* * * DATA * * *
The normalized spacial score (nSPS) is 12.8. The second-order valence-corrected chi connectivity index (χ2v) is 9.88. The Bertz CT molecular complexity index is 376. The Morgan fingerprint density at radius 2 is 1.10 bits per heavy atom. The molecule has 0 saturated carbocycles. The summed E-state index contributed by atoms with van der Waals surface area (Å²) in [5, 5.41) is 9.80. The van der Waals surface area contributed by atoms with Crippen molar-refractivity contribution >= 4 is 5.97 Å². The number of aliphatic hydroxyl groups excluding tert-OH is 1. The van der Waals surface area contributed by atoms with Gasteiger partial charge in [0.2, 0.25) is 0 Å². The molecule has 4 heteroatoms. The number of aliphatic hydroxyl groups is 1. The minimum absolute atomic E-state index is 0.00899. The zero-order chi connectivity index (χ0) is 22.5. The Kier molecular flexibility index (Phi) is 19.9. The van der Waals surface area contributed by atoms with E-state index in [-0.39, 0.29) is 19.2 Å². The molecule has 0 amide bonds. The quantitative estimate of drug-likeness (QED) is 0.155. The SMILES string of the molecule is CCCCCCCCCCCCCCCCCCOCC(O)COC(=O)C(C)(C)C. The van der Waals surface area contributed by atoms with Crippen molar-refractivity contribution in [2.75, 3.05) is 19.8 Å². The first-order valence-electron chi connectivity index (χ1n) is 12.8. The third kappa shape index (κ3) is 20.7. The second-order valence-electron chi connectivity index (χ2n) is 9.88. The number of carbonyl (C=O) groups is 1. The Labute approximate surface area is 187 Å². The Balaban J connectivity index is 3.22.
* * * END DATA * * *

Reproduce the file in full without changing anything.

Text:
The normalized spacial score (nSPS) is 12.8. The second-order valence-corrected chi connectivity index (χ2v) is 9.88. The Bertz CT molecular complexity index is 376. The Morgan fingerprint density at radius 2 is 1.10 bits per heavy atom. The molecule has 0 saturated carbocycles. The summed E-state index contributed by atoms with van der Waals surface area (Å²) in [5, 5.41) is 9.80. The van der Waals surface area contributed by atoms with Crippen molar-refractivity contribution >= 4 is 5.97 Å². The number of aliphatic hydroxyl groups excluding tert-OH is 1. The van der Waals surface area contributed by atoms with Gasteiger partial charge in [0.2, 0.25) is 0 Å². The molecule has 4 heteroatoms. The number of aliphatic hydroxyl groups is 1. The minimum absolute atomic E-state index is 0.00899. The zero-order chi connectivity index (χ0) is 22.5. The Kier molecular flexibility index (Phi) is 19.9. The van der Waals surface area contributed by atoms with E-state index in [-0.39, 0.29) is 19.2 Å². The molecule has 0 amide bonds. The quantitative estimate of drug-likeness (QED) is 0.155. The SMILES string of the molecule is CCCCCCCCCCCCCCCCCCOCC(O)COC(=O)C(C)(C)C. The van der Waals surface area contributed by atoms with Crippen molar-refractivity contribution in [2.75, 3.05) is 19.8 Å². The first-order valence-electron chi connectivity index (χ1n) is 12.8. The third kappa shape index (κ3) is 20.7. The second-order valence-electron chi connectivity index (χ2n) is 9.88. The number of carbonyl (C=O) groups is 1. The Labute approximate surface area is 187 Å². The Balaban J connectivity index is 3.22.